After three years(!) of persuasion, I finally agreed to a silent retreat. I felt such guilt peeling off the three imps twined around my legs, like ivy, leaving them with my also-tired- and-bewildered husband.
Juddi, tanned, serene, and wreathed in silver, turquoise, and coral, drove us to Santa Barbara. She told stories in her sultry Texas drawl, and played in Zen Buddhist tapes, while I worried about what I’d gotten myself into.
Finally, we arrived at the monastery high in the Santa Barbara hills. We set our bags in our spare, monastic rooms. Our doors opened to a communal garden. Outside, monks chanted on their way to vespers. The only other sound was birds. Zero talking allowed.
Juddi unpacked her basket: baguettes, grapes, and a chilled bottle of wine. But it was the Pimento Cheesethat made me want to sing—only I had to sing silently. Shredded cheddar, chopped green olives and pimentos, bound together with mayonnaise, served on a fresh baguette. Oh. My. Lord.
I briefly considered becoming a nun and eating pimento cheese in peaceful silence for the rest of my days. (Fortunately, the monks didn’t invite me, and after two days of silence I was ready to burst with things I wanted to say. Also, the imprint of my little monkeys was far too deep and too dear.)
By the time I gothome, I was a new woman: ready to take on my Wild Things with a refreshed heart and soul.
Clearly, silence with chanting padres, and ocean views aren’t always in the cards. But bread, wine, and good cheese can be a soul-saving communion between you, and the God-you-call-out-to, when you finally remember to call out.
My Dad’s spaghetti sauce, and my Mom’s bread are only a memory now. Mom’s hands are too painful to knead bread anymore, and Dad has passed on. My Grandma and Juddi are gone too.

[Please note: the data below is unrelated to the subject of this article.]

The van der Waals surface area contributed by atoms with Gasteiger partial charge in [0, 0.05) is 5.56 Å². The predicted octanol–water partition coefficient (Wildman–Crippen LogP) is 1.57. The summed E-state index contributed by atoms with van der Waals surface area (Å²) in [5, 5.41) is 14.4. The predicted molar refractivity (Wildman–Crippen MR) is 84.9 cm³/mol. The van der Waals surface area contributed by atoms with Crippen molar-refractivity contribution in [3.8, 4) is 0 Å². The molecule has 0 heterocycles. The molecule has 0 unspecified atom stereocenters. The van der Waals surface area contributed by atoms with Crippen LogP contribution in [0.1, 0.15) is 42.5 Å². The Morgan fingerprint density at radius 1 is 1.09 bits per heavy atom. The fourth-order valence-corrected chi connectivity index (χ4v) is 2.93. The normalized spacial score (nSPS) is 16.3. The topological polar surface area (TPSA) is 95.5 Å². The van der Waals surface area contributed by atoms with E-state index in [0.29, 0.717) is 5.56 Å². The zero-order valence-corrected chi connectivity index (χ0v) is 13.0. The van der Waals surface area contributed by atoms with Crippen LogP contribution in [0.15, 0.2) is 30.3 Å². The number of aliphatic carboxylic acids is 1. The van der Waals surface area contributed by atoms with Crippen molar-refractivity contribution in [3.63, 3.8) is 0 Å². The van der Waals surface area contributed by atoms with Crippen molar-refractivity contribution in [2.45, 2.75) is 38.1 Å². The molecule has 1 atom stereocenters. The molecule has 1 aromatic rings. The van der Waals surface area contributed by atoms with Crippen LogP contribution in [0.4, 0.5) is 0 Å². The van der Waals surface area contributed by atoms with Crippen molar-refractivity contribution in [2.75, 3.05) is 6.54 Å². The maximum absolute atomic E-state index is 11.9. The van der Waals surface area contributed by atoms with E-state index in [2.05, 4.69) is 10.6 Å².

Still, the memories sustain me. Plus, I’ve got their recipes. Better yet, my wild chimps have grown into the loveliest of human beings, and sometimes now cook for me!
Our eldest made us a spaghetti dinner last night that rivaled his Grandpa’s sauce. This created, for me, a new level Soul Food. Recipes passed from one’s parents, down to one’s children, are, I think, Super Soul Foods. They reassure us that life goes on-- and on, and that the future has arrived, and we are still here.
The pandemic is thankfully receding, and we’re getting back to jogging and gyms and kale again. But we all know, for sure, the next set of rapids is just around the corner.
This time, we’ll know what to do. When life gets ragged and fraught, bring on the Soul Food. Apply liberally, like plaster, to anyone who looks like they’re starting to crack, including your own good self. And share, your favorites, please, so we can all get spackled together.
Soul Food in my view is like prayer. Offer it to your loved ones. Accept it, when offered. It never hurts, and almost always helps. I think itisa kind of prayer, actually. The most delicious kind.
Welcome to Streamriffs.com, a place for fellow creek- walkers and nature lovers. Lori Fisher Peelen lives in California with her family.